Giants of the Sky

Barak Granit 03/07/2015 00:00

A few weeks ago an unexpected Lappet-faced Vulture arrived out of  nowhere at the Carmel Hai-bar and settled just by a breeding cage of Eurasian Griffons. At Hai Bar Carmel the Israeli Nature and Parks Authority (INPA) operates a long term reinforcement program to the continuously diminishing wild population in Israel. The arrival of the Lappet-faced Vulture gave me the opportunity to tell the story of their extinction as a breeding bird in Israel, or in other words: how from 25-30 pairs, breeding all along the Arava, Dead Sea region and some part of the Negev including Nizzana and near Beer Sheva in    the 1940's, and still 20-25 pairs in the 60's, numbers dropped to 11 pairs in the early 70's, 4 pairs in 1980 and only one pair from 1985 onwards, till they bred for the last time in 1989.

 

But before diving into the reasons that led to the extinction, here's my personal point of view. I became a 'real' birder (and still knew nothing) only at the end of 1991. During the first half of the 90's, there were very few birders in Israel, mostly teenagers as I was. The older birders of the 1980's were mostly out of the game, devoting their time to work and family.

Still there were some young birders, learning and living in the environmental education high school at Sde Boker in the Negev desert. The news about a pair of Lappet-faced Vultures that hang around there for a while was not kept secret. However back then twitching or increasing one's list was almost a shameful hobby.

At the same time, the atmosphere was of "no rush".

 

 

 

 

 

For example - the 2nd Pallas's Warbler to Israel was found at Sde Boker during February 1992. No Rush. I went to twitch it only in mid-March. Earlier on, in winter, the first Red-wattled Lapwing was found at Eilat's date plantations and remained there for a while. But Eilat was too far to be bothered with a night drive bus. Another one would sourly come later on (and it did, 10 years later). So with the Lappet-faced Vultures, it was not different - no rush.

 

A regime of denial: Two birds left? They are going to become extirpated anyway… Well I gave it a try few times in Sde Boker but always failed. If it happened today, I would act totally different. In 1994 and 1995, the last two birds were found dead and so, the Lappet-faced Vulture became officially extinct. Luckily, as with the lapwing, I was fortunate enough to witness one Lappet-faced Vukture migrating over Eilat Mts.  in May 2001.

 

 

 

 

So let's get back to the main story. During the 40's and 60's some 30-20 pairs bred along the entire Arava Valley and in some sites in the Negev.

How come that within less than 20 years the population size decreased so rapidly to 1 pair? 25 pairs, means 50 adults and probably an additional 15-25 immature birds. That's quite a good number of birds for this huge raptor living in our small country. The answer is not a secret and the late renowned zoologist Giora Ilani, who become famous discovering and studying the Arabian Leopards in Israel, wrote in his memories book "Maale Namer" (In English Leopard Ascent) about his military years, in 1956, when he joined a unit in the northern Arava. Giora named those years the "Dorcas Gazelle massacre" when he described how the isolated soldiers, far away from any authority, killed for fun hundreds of gazelles, or far more than this, bringing in short time the Dorcas population from 5000 in the northern Arava to few hundreds only.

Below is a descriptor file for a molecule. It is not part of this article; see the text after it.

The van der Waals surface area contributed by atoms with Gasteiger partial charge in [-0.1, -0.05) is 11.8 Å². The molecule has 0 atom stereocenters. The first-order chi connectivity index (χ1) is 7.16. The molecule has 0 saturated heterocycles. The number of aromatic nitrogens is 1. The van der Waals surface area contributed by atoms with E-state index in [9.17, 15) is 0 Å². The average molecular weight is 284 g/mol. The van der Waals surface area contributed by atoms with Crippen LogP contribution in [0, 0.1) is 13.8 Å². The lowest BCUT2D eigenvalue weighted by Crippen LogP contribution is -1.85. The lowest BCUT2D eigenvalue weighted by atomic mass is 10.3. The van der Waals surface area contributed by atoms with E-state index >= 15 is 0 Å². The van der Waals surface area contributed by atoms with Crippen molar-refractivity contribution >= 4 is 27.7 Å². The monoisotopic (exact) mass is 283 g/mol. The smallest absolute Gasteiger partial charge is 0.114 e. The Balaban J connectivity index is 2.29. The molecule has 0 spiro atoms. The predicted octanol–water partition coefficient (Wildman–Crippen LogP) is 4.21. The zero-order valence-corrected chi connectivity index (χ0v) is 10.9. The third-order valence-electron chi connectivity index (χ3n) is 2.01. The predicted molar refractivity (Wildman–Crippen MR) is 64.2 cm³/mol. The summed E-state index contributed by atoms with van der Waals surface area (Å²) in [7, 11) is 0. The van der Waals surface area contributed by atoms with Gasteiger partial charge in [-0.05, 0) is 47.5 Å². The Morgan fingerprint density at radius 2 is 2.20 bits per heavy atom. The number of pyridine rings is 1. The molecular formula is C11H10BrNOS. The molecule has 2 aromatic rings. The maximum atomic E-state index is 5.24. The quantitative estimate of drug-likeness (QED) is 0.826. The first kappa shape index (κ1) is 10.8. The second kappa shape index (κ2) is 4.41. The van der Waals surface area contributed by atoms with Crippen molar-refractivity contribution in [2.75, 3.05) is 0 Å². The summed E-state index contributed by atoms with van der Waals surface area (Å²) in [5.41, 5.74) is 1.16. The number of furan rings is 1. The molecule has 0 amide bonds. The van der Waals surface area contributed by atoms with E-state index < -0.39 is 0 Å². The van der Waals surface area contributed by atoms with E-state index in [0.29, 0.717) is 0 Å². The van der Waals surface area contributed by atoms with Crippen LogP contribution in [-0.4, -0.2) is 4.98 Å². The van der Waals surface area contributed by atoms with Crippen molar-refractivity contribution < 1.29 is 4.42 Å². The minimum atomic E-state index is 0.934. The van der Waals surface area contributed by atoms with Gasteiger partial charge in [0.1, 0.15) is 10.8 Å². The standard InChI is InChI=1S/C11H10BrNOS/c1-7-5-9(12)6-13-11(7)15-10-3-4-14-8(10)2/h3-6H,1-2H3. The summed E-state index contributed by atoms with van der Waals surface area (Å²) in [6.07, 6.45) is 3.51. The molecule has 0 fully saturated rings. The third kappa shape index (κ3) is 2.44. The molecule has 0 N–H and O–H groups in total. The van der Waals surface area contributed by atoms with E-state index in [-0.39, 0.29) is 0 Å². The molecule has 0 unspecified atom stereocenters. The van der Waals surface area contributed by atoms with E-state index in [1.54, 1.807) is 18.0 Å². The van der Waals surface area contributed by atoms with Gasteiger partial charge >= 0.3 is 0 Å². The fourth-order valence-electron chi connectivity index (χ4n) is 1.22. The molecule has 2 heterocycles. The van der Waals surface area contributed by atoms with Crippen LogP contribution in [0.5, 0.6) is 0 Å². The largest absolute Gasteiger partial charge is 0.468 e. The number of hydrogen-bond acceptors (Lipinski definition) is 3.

Gazelles were not the only target, and in one occasion Giora described their vehicle surprising over 100 Griffons and 15 Lappet-faced Vultures feeding on a camel carcass, and many of the vultures including some Lappet-faced found their death.

 

Giora was there for a short while, and we can imagine that shooting didn't help the vultures future, but shooting itself was not the main reason. In the 60's when all this massacre ceased there were still some 20 pairs left. Those pairs apparently had a hard time fledging young.

The reason was a serious food shortage and the reason for that shortage was probably not due to the gazelle massacre but due to national act of the authorities to evacuate most if not all of the Bedouins from the Arava with their herds.

 

 

Without camel carcasses for which the Lappet-faced has clear advantage over Griffons, as only the Lappet-faced can tear up the thick camel skin, the Lappets simply ran out of food. Add to that a 3rd miserable reason - widespread nest robbery, held by a single person who was 'active' during the end of 60's and the 70's.

 

In conclusion we can understand that the Lappets stood no chance.

So what is today and what about the future? The Griffons state is appalling. The northern population shrank from 300-400 birds in the 90's to 30-40 birds at present, all due to poisoning.

 

The population in the Negev and Judean Desert was smaller from the start and they are all (basically also the northern) dependent on feeding stations - vulture restaurants.

 

 

 

 

There is however some hope as the INPA manages quite successfully breeding nuclei and reintroduction and reinforcement programs, being held in the Carmel near Haifa, where today Griffons breed in the wild due to this immense effort.

For the Lappet-faced Vulture, future reintroduction is more difficult as the breeding nucleus consists of 5 birds in total, 3 females, 1 unproductive male and 1 new bird that landed few weeks ago in the Hai-bar…

and apparently was in a bad physiological state. Who knows, let's not lose hope. There are serious, good men out there working for the future of our vultures.

 

 

 

 

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